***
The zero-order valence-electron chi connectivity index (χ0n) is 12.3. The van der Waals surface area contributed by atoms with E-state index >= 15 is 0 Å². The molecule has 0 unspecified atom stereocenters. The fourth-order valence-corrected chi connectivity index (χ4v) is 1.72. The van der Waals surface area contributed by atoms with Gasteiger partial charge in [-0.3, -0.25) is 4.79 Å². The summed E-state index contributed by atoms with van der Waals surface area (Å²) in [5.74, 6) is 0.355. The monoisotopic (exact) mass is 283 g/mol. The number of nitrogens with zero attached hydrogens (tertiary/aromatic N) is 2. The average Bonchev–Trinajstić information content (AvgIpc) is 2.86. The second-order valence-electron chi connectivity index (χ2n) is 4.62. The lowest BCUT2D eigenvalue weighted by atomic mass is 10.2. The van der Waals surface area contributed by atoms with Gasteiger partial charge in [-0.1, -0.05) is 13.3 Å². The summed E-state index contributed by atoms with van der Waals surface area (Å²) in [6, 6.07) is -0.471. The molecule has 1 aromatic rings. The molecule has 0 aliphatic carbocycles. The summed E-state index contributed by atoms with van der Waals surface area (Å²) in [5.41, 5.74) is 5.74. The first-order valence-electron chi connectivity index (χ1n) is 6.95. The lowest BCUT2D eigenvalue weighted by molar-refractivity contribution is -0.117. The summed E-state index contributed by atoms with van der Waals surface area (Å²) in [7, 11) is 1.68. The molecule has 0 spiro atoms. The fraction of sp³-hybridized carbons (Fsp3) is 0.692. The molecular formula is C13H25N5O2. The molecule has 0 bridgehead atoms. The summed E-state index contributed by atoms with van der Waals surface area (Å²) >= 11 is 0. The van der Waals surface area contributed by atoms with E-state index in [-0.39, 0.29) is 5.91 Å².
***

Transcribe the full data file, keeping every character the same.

The zero-order valence-electron chi connectivity index (χ0n) is 12.3. The van der Waals surface area contributed by atoms with E-state index >= 15 is 0 Å². The molecule has 0 unspecified atom stereocenters. The fourth-order valence-corrected chi connectivity index (χ4v) is 1.72. The van der Waals surface area contributed by atoms with Gasteiger partial charge in [-0.3, -0.25) is 4.79 Å². The summed E-state index contributed by atoms with van der Waals surface area (Å²) in [5.74, 6) is 0.355. The monoisotopic (exact) mass is 283 g/mol. The number of nitrogens with zero attached hydrogens (tertiary/aromatic N) is 2. The average Bonchev–Trinajstić information content (AvgIpc) is 2.86. The second-order valence-electron chi connectivity index (χ2n) is 4.62. The lowest BCUT2D eigenvalue weighted by atomic mass is 10.2. The van der Waals surface area contributed by atoms with Gasteiger partial charge in [-0.1, -0.05) is 13.3 Å². The summed E-state index contributed by atoms with van der Waals surface area (Å²) in [6, 6.07) is -0.471. The molecule has 1 aromatic rings. The molecule has 0 aliphatic carbocycles. The summed E-state index contributed by atoms with van der Waals surface area (Å²) in [5.41, 5.74) is 5.74. The first-order valence-electron chi connectivity index (χ1n) is 6.95. The lowest BCUT2D eigenvalue weighted by molar-refractivity contribution is -0.117. The summed E-state index contributed by atoms with van der Waals surface area (Å²) in [7, 11) is 1.68. The molecule has 0 spiro atoms. The fraction of sp³-hybridized carbons (Fsp3) is 0.692. The molecular formula is C13H25N5O2. The molecule has 0 bridgehead atoms. The summed E-state index contributed by atoms with van der Waals surface area (Å²) >= 11 is 0. The van der Waals surface area contributed by atoms with E-state index in [-0.39, 0.29) is 5.91 Å².